Mediterranean mountain Betula and Populus tremula woodland on mineral soils
|Red List habitat type||code RLG1.9b|
|Source||European Red List habitat factsheet|
|European Red List of habitats reports|
|European Red List of habitats (Excel table)|
This habitat includes a variety of deciduous birch and aspen woodlands growing at the sub-alpine level in the high mountain ranges of southern Europe. In such situations, the short growing season, the prevalence of frost and high exposure limit both the possible dominants and the structure of the woodland. Silicate soils predominate, strongly acidic and often podzolised.
In the Pyrenees and the more humid Cantabrian mountains of Spain, there are woodlands in the subalpine belt with canopies of other birches of variously contested taxonomy: B. pubescens subsp. pubescens (= B. carpatica), B. pubescens subsp. celtberica (B. celtiberica) and B. pendula subsp. fontqueri (B. fontqueri). Here birch is often a secondary invader, colonising spontaneously after avalanches, fire and clear cutting, but it can form more permanent woodlands on boulder scree where there is much winter snow accumulation.
Betula pendula forms extensive belts of woodland on rapidly eroding soils at the upper forest limit on the high mountains of Corsica
Between 1400 and 2000m on the north-eastern slopes of Etna in Sicily, an open canopy of B. aetnensis develops over volcanic cinders in a severe montane climate subject to frequent volcanic events such as ash rains. Pinus nigra, Quercus dalechampii and Q. congesta occur occasionally with a species-poor field layer of Pteridium aquilinum, Festuca circummediterranea, Achillea ligustica, Genista aetnensis, Astragalus siculus, Tanacetum siculum and Carlina nebrodensis.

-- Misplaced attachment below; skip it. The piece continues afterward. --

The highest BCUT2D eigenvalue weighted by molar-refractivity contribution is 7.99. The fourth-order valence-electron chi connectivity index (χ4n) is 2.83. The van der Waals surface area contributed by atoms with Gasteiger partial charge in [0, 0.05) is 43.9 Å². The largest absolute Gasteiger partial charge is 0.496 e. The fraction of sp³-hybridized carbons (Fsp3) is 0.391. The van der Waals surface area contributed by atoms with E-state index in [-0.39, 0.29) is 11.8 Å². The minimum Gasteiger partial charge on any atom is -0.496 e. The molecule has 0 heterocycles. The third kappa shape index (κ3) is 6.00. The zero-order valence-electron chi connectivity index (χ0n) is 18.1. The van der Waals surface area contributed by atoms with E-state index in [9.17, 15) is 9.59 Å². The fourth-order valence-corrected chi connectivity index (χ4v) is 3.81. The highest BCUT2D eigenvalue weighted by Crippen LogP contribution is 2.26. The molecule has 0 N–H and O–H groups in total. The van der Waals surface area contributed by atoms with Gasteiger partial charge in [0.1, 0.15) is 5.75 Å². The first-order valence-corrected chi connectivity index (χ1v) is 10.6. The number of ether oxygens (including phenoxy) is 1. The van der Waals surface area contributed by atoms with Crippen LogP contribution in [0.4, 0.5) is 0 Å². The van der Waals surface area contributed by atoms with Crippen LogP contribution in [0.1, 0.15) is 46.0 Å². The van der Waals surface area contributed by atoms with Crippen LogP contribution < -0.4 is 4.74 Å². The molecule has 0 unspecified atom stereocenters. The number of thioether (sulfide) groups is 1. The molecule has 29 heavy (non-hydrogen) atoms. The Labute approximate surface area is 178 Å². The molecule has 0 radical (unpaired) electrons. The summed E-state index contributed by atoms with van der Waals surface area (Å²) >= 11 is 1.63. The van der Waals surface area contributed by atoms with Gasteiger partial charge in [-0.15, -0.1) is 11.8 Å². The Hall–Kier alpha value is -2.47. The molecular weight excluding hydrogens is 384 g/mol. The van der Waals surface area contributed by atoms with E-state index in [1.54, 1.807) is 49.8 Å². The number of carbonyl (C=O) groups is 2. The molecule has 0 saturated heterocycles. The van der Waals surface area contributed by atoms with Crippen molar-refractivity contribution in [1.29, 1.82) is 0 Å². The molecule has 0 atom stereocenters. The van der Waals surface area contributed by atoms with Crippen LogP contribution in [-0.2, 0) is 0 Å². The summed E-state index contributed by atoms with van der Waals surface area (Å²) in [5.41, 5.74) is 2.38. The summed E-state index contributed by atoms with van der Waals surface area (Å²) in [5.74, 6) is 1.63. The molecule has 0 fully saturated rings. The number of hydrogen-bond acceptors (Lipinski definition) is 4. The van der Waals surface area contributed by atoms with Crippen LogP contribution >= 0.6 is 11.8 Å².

This habitat also includes high mountain woodlands dominated by Populus tremula. On Etna, this tree dominates in small humid valley woodlands above 900m where there is a quite rich mesophytic flora including Brachypodium sylvaticum, Lathyrus pratensis, Daphne laureola and Agropyron panormitanum.
Relict aspen forests can also be found on deep colluvial soils in humid foothill and mountain gorges from 600-1500m in the central and southern Apennines. There distinctive associates are Acer obtusatum, Laburnum anagyroides, Sorbus aria, Euonymus latifolius, Prunus avium, Lonicera etrusca, Rosa arvensis, R. agrestris, Rubus hirtus, Daphne laureola and Chamaecytisus hirsutus with Sanicula europaea, Primula vulgaris, Euphorbia amygdaloides, Fragaria vesca and Melica uniflora.
Indicators of quality:
- Woodland permanent not a successional stage
- Dominance by either birch or aspen
- Presence of the distinctive woody associates and field layer
Synthesis of Red List assessment
|Red List Category||Red List Criteria|
|Red List Category||Red List Criteria|
Confidence in the assessment
Pressures and threats
- Sylviculture, forestry
- Forest and Plantation management & use
- Natural System modifications
- Fire and fire suppression
- Geological events, natural catastrophes
- Volcanic activity
- Climate change
- Changes in abiotic conditions
Habitat restoration potential
Trends in extent
Average current trend in quantity
Trends in quality
Average current trend in quality
Conservation and management needs
List of conservation and management needs
- Measures related to forests and wooded habitats
- Other forestry-related measures
Geographic occurrence and trends
|EU28||Present or presence uncertain||Current area of habitat (Km2)||Recent trend in quantity (last 50 years)||Recent trend in quality (last 50 years)|
|EU28 +||Present or presence uncertain||Current area of habitat (Km2)||Recent trend in quantity (last 50 years)||Recent trend in quality (last 50 years)|
Extent of Occurrence, Area of Occupancy and habitat area
|Extent of Occurrence (EOO) (Km2)||Area of Occupancy (AOO)||Current estimated Total Area||Comment|
EOO = the area (km2) of the envelope around all occurrences of a habitat (calculated by a minimum convex polygon).